I love this time of year! As I live in Sweden where many people get uncomfortable when one talks about religion, I don’t often mention it, but I am a practicing Christian (Latter Day Saint/Mormon to be exact), and Advent is filled with the hymns I love the best. Music speaks to my heart in a way nothing else does, it allows me to express the feelings I find it difficult to put words to, and the centuries old hymns reminds me not only of Christ and His role in my life, but also of my ancestors that might have sung them during cold December Sundays, wearing layers of clothes made from wool and sheepskin to keep the cold of the unheated, white limed little churches at bay. All the fairy lights, illuminated stars and candles that quite literally brings light to the dark of the Northern winter makes me happy. For me, it really is the most wonderful time of the year.
In Sweden many, many people, believing Christians or not, have Advent candlesticks at home. Traditionally, the four candles are set in a line on a special candlestick, but nowadays many variations exist. After trying out one of these modern ways, I have returned to tradition, and I like it better. This year my candlestick is decorated with a brocade ribbon, a plain satin ribbon, both from my stash, and a couple of twigs of boxwood held in place with a hemp string. Earlier this evening I lit the first candle as the children were eating porridge.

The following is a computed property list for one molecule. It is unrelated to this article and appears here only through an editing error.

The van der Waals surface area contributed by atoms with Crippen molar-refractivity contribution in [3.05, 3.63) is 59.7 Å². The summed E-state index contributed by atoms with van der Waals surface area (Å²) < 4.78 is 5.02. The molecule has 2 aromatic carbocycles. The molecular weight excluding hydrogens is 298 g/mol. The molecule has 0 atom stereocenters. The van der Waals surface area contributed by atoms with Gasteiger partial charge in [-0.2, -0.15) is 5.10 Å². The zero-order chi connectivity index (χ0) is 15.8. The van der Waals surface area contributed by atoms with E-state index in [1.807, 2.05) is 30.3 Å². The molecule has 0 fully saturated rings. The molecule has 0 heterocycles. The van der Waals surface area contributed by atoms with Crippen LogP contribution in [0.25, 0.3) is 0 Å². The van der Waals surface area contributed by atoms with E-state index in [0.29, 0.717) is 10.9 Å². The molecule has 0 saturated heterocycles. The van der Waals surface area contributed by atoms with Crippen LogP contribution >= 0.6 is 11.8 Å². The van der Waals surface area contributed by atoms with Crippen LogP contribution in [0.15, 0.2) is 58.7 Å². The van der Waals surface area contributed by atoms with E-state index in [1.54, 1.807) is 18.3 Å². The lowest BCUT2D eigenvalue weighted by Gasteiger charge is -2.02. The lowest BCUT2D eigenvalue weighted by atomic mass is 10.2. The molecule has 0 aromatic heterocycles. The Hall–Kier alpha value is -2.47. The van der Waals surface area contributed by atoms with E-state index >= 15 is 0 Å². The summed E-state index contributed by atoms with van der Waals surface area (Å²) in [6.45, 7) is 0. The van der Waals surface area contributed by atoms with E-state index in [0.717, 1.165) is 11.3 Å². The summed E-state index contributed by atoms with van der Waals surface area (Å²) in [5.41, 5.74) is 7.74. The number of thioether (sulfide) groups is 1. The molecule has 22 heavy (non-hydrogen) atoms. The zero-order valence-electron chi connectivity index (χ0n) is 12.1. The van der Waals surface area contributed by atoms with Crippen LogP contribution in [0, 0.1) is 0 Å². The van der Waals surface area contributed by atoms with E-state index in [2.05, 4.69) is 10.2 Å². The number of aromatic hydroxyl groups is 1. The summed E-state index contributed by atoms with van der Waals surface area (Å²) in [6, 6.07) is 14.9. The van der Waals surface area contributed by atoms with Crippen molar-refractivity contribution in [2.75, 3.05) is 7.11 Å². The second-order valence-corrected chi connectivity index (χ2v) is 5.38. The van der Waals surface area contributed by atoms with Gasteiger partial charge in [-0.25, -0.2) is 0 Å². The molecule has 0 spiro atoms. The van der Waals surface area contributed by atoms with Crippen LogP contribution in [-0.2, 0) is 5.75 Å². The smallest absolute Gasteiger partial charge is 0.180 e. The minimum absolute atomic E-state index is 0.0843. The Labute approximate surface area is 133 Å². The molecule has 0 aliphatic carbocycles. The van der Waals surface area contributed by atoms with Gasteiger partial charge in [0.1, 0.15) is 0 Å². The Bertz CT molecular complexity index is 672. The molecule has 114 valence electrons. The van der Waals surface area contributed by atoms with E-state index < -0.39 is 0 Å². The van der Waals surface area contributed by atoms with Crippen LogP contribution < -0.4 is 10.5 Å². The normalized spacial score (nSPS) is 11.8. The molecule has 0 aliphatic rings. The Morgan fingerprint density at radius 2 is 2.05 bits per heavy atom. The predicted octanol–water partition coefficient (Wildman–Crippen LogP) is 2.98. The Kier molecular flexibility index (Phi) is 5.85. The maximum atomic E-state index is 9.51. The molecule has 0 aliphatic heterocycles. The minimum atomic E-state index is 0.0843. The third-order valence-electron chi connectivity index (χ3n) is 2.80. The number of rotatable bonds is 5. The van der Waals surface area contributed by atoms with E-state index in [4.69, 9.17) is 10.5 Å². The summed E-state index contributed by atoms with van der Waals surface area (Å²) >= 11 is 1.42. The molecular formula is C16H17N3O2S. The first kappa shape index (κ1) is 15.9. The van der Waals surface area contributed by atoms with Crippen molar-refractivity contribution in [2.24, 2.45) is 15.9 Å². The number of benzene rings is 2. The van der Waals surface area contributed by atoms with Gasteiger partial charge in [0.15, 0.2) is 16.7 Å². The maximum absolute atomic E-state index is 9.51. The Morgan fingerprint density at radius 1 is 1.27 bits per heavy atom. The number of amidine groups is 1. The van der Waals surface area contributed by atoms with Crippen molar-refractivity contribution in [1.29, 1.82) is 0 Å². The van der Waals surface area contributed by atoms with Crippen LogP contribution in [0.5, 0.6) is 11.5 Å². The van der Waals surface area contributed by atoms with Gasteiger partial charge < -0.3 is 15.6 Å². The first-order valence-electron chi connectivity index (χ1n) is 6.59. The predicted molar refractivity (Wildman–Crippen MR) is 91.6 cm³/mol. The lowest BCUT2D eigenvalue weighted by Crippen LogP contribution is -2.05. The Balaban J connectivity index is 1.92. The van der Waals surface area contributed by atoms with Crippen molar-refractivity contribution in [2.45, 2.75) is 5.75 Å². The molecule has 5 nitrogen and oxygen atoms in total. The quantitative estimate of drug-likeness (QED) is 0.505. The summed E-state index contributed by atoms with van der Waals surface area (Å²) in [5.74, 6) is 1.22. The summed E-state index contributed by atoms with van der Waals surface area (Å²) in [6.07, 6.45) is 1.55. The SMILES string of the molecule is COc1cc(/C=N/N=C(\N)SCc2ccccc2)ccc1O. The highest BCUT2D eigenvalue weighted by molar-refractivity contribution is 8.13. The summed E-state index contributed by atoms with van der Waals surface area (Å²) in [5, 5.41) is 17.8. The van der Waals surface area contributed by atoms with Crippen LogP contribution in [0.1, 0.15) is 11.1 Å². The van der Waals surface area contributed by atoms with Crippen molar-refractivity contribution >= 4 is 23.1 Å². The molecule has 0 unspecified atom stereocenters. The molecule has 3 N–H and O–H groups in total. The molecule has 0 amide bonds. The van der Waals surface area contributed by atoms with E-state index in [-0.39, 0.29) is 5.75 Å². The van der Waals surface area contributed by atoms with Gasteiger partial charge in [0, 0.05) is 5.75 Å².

Sometime around the first Sunday of Advent is the time when most Swedes start to put up their holiday decorations. Earlier this week I decorated two of the kitchen windows with greenery, fairy lights and red bows. The greenery is artificial wine vines that we got to decorate for our wedding reception, but with the lights (also from our wedding) and the red bows, it looks Christmas-y enough. When Eldest saw what I’d done he said “How pretty! I’m so proud of you, Mummy!” Children are often good for one’s self-confidence. Although the lights don’t go all the way down, it’s not as noticeable in real life as in a photo, and it does look rather cosy.
How do you prepare for Christmas? Any traditions from your country or family you’d like to share?